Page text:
Literature: a Tool for Philippine Liberation

Topics: Philippines, Philippine Revolution, Katipunan Pages: 5 (1687 words) Published: October 13, 2008
Literature reflects the culture of a nation. It can serve as a tool to express a feeling and emotion. Remember during the Spanish regime, Rizal exploited the functions of literature. His two novels, Noli Me Tangere and El Filibusterismo contained a lot of subversive themes that sparked the revolution and consequently the victory over the Spaniards. Literature is deeply rooted in the culture of a nation. Stories and poems reflect the local color of its origin. The poem "Stopping by the Woods" by Robert Frost may not be too appealing to local readers because of the presence of snow in the poem. Our geography doesn't allow us to experience snow. Ildefonso Santos' poem "Katlea," on other hand, shows more local color. Cattleya is a flower that even an ordinary Filipino knows. Thus, learning others should be in second priority we must first learn when did our nationalistic approach in making articles in any genres of literature started. The period of enlightenment indeed is the main topic of this research. It aimed to delve the causes of great evolution of literature during this period.

Spain already ruled the Philippines for at least 300 years before Philippine nationalism was developed. Towards the 19th century, the bureaucratic centralized government established in Manila had caused widespread discontent in the entire archipelago, but there was yet no united front against the Spanish Regime. Not until the martyrdom of the Gomburza. Gomburza is an acronym for Fathers Mariano Gómez, José Apolonio Burgos, and Jacinto Zamora, three Filipino priests who were executed on February 17, 1872 by Spanish colonial authorities on trumped-up charges of subversion arising from the 1872 Cavite mutiny. Their unjust execution enraged and left a profound and bitter effect on many Filipinos, especially José Rizal, the national hero, who, himself, was to suffer a mock trial leading to his execution. Thus, the start of the period of enlightenment. Literature, if not totally, changed into a more nationalistic in its approach. This period is divided mainly in two sub-periods --- the propaganist period and revolutionist period. When we say propagandist, they are refered to those who seek fairness through reforms. They intend to deliver their reclaims through writings. Poetry, essays, novels, editorial write-ups are the predominant genres in this time. On the other hand, revolutionist movement is the who seek liberty up to extent of sacrificing their own life. Driven by great rage, Andres Bonifacio lead the movement in its way to absolute freedom. Together with his compatriots, they fought the Spaniards with all their might. At the same time, these heroes wrote some nationalistic poems, essays and also stories expressing their sense of nationalism. This two periods contributed a lot to Philippine literature for it is the time when the people tried to travel the world of free writing.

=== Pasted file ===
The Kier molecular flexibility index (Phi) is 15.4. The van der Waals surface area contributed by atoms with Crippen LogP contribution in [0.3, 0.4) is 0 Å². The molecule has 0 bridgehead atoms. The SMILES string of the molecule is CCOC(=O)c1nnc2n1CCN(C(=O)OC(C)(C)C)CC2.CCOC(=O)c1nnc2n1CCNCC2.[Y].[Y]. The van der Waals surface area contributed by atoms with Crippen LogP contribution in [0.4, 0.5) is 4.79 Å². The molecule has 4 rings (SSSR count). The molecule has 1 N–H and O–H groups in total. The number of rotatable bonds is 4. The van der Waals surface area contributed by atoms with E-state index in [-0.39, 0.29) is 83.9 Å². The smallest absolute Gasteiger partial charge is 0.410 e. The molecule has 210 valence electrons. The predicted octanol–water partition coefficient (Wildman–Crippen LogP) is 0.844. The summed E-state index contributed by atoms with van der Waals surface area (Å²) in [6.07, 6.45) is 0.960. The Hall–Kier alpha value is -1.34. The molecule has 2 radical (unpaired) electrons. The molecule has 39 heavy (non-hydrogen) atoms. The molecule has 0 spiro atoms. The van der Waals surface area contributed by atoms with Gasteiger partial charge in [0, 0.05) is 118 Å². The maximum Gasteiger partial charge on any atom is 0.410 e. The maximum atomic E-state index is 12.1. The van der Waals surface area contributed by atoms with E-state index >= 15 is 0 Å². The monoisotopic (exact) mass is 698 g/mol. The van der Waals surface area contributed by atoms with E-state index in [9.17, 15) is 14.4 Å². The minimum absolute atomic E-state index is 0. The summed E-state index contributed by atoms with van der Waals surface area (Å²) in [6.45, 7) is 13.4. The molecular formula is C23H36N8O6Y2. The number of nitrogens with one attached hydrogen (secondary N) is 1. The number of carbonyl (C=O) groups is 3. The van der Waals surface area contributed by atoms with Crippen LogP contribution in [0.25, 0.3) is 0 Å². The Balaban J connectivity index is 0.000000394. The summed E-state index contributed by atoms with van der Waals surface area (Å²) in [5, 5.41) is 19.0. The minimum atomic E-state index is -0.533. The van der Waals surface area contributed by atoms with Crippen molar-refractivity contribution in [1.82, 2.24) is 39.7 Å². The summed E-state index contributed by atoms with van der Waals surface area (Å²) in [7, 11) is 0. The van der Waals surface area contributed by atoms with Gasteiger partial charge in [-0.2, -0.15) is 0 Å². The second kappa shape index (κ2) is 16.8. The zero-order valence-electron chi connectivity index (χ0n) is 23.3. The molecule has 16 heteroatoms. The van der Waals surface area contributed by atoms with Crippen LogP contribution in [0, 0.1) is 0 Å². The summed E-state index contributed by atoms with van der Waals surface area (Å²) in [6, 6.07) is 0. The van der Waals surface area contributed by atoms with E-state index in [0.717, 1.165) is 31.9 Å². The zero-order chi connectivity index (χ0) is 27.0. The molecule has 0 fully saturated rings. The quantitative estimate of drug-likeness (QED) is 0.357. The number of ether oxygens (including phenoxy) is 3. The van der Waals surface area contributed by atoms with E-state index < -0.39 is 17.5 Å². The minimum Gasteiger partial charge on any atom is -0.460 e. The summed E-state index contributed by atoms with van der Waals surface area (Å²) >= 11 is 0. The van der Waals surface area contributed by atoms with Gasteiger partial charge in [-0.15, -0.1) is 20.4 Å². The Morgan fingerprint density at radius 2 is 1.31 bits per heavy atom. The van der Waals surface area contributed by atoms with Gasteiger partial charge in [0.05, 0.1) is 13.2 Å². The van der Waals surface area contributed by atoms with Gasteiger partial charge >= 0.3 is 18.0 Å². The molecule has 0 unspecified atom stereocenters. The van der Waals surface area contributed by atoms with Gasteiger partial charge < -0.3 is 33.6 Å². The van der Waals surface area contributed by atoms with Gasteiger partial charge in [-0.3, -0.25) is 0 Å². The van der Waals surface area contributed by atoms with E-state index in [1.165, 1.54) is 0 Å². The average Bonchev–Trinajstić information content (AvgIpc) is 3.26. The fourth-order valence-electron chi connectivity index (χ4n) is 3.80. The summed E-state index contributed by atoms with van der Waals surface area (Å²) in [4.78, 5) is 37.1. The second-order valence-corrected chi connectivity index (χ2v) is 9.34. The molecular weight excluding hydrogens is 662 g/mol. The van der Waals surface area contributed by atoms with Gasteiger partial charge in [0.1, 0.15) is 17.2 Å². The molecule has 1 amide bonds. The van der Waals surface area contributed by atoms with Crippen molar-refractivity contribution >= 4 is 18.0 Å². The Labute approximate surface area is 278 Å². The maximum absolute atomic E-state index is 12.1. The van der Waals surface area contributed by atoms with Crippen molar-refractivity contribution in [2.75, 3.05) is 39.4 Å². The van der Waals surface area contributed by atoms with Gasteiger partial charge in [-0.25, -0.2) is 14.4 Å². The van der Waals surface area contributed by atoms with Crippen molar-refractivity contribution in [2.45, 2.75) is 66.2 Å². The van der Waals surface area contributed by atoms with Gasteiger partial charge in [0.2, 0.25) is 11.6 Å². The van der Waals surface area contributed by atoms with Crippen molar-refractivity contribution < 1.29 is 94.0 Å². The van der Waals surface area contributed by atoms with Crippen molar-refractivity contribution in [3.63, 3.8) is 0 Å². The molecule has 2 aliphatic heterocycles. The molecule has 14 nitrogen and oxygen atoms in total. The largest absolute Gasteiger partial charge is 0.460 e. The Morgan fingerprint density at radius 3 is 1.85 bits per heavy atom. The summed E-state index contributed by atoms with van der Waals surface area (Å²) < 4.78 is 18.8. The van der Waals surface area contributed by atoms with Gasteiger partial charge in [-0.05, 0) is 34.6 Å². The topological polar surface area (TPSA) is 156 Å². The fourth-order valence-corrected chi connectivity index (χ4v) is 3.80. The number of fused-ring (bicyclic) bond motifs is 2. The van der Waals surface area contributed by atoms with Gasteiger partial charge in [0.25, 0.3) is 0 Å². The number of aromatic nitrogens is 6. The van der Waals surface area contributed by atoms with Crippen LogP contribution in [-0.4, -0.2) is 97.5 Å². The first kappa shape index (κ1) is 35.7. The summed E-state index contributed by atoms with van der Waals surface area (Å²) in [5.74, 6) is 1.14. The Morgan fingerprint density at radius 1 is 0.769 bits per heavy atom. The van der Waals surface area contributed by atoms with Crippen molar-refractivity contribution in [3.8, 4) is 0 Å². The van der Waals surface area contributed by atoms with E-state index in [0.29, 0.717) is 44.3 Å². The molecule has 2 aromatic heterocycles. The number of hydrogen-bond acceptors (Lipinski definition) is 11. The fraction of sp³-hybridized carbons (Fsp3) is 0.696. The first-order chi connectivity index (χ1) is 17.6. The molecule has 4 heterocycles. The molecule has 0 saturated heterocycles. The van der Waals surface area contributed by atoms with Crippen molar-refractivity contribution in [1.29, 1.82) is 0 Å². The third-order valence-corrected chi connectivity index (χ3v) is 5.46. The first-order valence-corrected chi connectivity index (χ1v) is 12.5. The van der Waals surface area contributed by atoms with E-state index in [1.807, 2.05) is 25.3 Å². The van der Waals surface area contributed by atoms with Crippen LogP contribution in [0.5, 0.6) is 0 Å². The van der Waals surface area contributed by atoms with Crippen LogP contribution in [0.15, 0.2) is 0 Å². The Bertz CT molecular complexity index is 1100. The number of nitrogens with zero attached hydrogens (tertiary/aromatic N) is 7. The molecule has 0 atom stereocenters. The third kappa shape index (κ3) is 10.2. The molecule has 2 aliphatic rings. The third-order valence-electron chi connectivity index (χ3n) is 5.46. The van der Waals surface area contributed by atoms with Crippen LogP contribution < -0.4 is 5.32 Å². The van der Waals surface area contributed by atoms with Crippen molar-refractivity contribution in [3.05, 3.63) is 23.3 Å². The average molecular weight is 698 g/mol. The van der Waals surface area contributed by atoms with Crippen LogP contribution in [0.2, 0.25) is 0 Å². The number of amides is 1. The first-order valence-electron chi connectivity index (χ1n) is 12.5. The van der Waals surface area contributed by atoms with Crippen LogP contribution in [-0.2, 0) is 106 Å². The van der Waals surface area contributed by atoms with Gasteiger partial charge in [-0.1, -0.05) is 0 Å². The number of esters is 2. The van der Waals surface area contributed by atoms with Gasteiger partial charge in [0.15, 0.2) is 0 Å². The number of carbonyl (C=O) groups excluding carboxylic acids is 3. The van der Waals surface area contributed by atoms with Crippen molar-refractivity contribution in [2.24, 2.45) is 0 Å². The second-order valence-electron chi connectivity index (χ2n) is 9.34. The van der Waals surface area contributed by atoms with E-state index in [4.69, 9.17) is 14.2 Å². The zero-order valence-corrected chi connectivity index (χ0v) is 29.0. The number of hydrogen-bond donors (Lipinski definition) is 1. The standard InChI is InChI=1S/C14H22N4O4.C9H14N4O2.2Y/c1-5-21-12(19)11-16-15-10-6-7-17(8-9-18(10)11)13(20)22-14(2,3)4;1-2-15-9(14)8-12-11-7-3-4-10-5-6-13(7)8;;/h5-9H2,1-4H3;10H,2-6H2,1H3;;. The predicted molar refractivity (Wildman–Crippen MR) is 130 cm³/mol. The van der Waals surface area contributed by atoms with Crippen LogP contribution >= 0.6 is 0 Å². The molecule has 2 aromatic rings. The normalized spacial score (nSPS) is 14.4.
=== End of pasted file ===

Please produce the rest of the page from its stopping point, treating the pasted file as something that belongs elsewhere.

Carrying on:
A group of Filipino ilustrados in Madrid, shocked by what they saw as the disparity between Spain and her colony, organized the "Propaganda Movement". Among its members were Rizal, Lopez-Jaena, the political exile Marcelo del Pilar, Mariano Ponce, and the Luna brothers--Juan and Antonio. They published a fortnightly newspaper in Spanish called La Solidaridad. Its aim was to expose corruption and atrocities in the Philippine colony. The publication lasted from 1889 to 1895. Copies of it were smuggled into the Philippines and were read surreptitiously behind closed doors. The filipinos who were influenced by liberal concepts were the same people who benefited from foreign trade--the ilustrados, members of the prosperous merchant class who sent their sons to study at universities in Spain and elsewhere in Europe. Many of these students, chief among them Jose Rizal and Graciano Lopez-Jaena, would organize a reform organization, called the Propaganda Movement. Some prominent people who contributed in the...
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